Britain will set out reforms on Friday to ease bank capital rules, one of 30 measures the government says will unlock investment and secure its position as the world's "foremost financial centre".
"Leaving the EU gives us a golden opportunity to reshape our regulatory regime and unleash the full potential of our formidable financial services sector," finance minister Jeremy Hunt said in a statement on Thursday ahead of the announcement.
The reforms which Hunt said will "turbocharge" growth in the face of recession and a cost of living crisis, take advantage of Britain's European Union exit to tailor its own rules.
Now dubbed the "Edinburgh Reforms", the proposed reset had been trailed as "Big Bang 2.0", a reference to the 1980s share trading overhaul, raising expectations of a big deregulatory push which left banks fearing costly systems changes.
Britain's Finance Ministry said on Thursday it wants proportionate rules based on best international practice that balance burden on business with protection for consumers.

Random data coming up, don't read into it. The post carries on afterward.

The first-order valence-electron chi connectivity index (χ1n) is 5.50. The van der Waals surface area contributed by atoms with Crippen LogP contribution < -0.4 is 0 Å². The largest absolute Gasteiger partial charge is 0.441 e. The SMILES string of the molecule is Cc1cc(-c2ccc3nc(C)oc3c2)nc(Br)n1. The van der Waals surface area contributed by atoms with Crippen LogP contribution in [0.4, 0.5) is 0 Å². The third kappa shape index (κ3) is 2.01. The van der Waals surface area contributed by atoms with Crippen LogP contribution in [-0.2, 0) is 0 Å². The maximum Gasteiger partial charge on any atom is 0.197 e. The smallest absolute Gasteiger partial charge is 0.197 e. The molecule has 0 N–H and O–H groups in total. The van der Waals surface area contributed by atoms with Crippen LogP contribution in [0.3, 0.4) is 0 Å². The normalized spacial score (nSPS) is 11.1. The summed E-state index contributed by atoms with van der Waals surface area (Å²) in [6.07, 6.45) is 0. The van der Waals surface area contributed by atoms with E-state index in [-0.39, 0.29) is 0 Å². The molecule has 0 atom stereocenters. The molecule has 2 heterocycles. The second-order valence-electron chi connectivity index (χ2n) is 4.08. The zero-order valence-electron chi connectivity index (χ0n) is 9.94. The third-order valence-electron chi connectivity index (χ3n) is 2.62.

The reforms include releasing banks without major investment activities from rules requiring them to "ringfence" their retail arms with a bespoke cushion of capital, it said. They follow recommendations from a government-backed review.
Banks have lobbied to either scrap the rule or significantly raise the deposits threshold which triggers the requirement.
There will be a plan to "rigorously review, repeal and replace" EU regulations ranging from disclosure for financial products, listing requirements and prudential rules for banks.